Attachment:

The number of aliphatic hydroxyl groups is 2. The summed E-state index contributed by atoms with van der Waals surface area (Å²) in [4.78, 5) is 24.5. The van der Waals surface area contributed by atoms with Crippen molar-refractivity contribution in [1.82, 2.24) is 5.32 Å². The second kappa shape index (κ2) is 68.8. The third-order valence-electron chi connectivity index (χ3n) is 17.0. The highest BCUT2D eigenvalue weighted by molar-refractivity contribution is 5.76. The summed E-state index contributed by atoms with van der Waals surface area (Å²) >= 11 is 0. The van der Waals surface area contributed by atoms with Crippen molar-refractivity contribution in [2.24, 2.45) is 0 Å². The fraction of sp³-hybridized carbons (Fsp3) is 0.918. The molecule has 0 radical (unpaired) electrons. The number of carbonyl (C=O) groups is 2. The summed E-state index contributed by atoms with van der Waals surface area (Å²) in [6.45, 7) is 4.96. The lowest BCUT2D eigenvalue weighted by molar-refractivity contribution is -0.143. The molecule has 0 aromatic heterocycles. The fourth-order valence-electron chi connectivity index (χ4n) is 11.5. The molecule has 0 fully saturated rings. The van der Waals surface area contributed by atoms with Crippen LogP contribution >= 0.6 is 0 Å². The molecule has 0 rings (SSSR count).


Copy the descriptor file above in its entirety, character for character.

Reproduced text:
The number of aliphatic hydroxyl groups is 2. The summed E-state index contributed by atoms with van der Waals surface area (Å²) in [4.78, 5) is 24.5. The van der Waals surface area contributed by atoms with Crippen molar-refractivity contribution in [1.82, 2.24) is 5.32 Å². The second kappa shape index (κ2) is 68.8. The third-order valence-electron chi connectivity index (χ3n) is 17.0. The highest BCUT2D eigenvalue weighted by molar-refractivity contribution is 5.76. The summed E-state index contributed by atoms with van der Waals surface area (Å²) >= 11 is 0. The van der Waals surface area contributed by atoms with Crippen molar-refractivity contribution in [2.24, 2.45) is 0 Å². The fraction of sp³-hybridized carbons (Fsp3) is 0.918. The molecule has 0 radical (unpaired) electrons. The number of carbonyl (C=O) groups is 2. The summed E-state index contributed by atoms with van der Waals surface area (Å²) in [6.45, 7) is 4.96. The lowest BCUT2D eigenvalue weighted by molar-refractivity contribution is -0.143. The molecule has 0 aromatic heterocycles. The fourth-order valence-electron chi connectivity index (χ4n) is 11.5. The molecule has 0 fully saturated rings. The van der Waals surface area contributed by atoms with Crippen LogP contribution >= 0.6 is 0 Å². The molecule has 0 rings (SSSR count).